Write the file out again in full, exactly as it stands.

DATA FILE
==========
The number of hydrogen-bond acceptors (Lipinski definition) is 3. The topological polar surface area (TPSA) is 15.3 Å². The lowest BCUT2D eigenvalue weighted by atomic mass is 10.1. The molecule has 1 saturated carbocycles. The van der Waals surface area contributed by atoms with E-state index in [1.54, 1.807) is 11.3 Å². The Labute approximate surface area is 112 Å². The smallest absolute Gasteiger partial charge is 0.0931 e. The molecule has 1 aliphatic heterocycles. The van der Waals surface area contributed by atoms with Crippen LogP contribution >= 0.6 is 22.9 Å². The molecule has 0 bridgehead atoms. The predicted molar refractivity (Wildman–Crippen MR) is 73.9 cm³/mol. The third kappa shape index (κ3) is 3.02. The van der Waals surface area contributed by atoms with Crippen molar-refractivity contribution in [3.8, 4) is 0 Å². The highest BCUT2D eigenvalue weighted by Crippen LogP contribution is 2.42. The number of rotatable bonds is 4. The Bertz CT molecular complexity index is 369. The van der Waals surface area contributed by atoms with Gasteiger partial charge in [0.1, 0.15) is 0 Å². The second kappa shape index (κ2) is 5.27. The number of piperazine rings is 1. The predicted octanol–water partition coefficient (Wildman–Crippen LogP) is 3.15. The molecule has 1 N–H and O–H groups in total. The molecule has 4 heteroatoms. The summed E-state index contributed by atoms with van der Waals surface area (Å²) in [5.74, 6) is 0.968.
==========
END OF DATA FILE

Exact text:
The number of hydrogen-bond acceptors (Lipinski definition) is 3. The topological polar surface area (TPSA) is 15.3 Å². The lowest BCUT2D eigenvalue weighted by atomic mass is 10.1. The molecule has 1 saturated carbocycles. The van der Waals surface area contributed by atoms with E-state index in [1.54, 1.807) is 11.3 Å². The Labute approximate surface area is 112 Å². The smallest absolute Gasteiger partial charge is 0.0931 e. The molecule has 1 aliphatic heterocycles. The van der Waals surface area contributed by atoms with Crippen LogP contribution >= 0.6 is 22.9 Å². The molecule has 0 bridgehead atoms. The predicted molar refractivity (Wildman–Crippen MR) is 73.9 cm³/mol. The third kappa shape index (κ3) is 3.02. The van der Waals surface area contributed by atoms with Crippen molar-refractivity contribution in [3.8, 4) is 0 Å². The highest BCUT2D eigenvalue weighted by Crippen LogP contribution is 2.42. The number of rotatable bonds is 4. The Bertz CT molecular complexity index is 369. The van der Waals surface area contributed by atoms with Gasteiger partial charge in [0.1, 0.15) is 0 Å². The second kappa shape index (κ2) is 5.27. The number of piperazine rings is 1. The predicted octanol–water partition coefficient (Wildman–Crippen LogP) is 3.15. The molecule has 1 N–H and O–H groups in total. The molecule has 4 heteroatoms. The summed E-state index contributed by atoms with van der Waals surface area (Å²) in [5.74, 6) is 0.968.